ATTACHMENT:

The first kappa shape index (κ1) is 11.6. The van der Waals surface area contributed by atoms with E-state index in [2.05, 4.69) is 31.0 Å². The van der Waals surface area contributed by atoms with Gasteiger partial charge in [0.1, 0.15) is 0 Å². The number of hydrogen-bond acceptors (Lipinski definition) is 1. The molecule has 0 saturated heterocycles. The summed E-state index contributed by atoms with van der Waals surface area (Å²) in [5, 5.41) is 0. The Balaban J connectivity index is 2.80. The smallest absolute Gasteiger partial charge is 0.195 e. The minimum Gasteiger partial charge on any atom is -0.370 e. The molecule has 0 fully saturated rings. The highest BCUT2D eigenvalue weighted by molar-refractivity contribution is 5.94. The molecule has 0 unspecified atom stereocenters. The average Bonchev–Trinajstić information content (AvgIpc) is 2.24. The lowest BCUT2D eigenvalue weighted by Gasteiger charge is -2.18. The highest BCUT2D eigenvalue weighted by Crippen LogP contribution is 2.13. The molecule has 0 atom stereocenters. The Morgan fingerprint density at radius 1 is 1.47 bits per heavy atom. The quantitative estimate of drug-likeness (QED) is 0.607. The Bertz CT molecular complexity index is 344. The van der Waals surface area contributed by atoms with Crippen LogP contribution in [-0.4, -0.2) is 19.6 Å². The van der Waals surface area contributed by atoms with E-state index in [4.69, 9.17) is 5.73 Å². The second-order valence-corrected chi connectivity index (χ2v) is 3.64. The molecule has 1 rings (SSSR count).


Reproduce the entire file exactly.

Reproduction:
The first kappa shape index (κ1) is 11.6. The van der Waals surface area contributed by atoms with E-state index in [2.05, 4.69) is 31.0 Å². The van der Waals surface area contributed by atoms with Gasteiger partial charge in [0.1, 0.15) is 0 Å². The number of hydrogen-bond acceptors (Lipinski definition) is 1. The molecule has 0 saturated heterocycles. The summed E-state index contributed by atoms with van der Waals surface area (Å²) in [5, 5.41) is 0. The Balaban J connectivity index is 2.80. The smallest absolute Gasteiger partial charge is 0.195 e. The minimum Gasteiger partial charge on any atom is -0.370 e. The molecule has 0 fully saturated rings. The highest BCUT2D eigenvalue weighted by molar-refractivity contribution is 5.94. The molecule has 0 unspecified atom stereocenters. The average Bonchev–Trinajstić information content (AvgIpc) is 2.24. The lowest BCUT2D eigenvalue weighted by Gasteiger charge is -2.18. The highest BCUT2D eigenvalue weighted by Crippen LogP contribution is 2.13. The molecule has 0 atom stereocenters. The Morgan fingerprint density at radius 1 is 1.47 bits per heavy atom. The quantitative estimate of drug-likeness (QED) is 0.607. The Bertz CT molecular complexity index is 344. The van der Waals surface area contributed by atoms with Crippen LogP contribution in [-0.4, -0.2) is 19.6 Å². The van der Waals surface area contributed by atoms with E-state index in [4.69, 9.17) is 5.73 Å². The second-order valence-corrected chi connectivity index (χ2v) is 3.64. The molecule has 1 rings (SSSR count).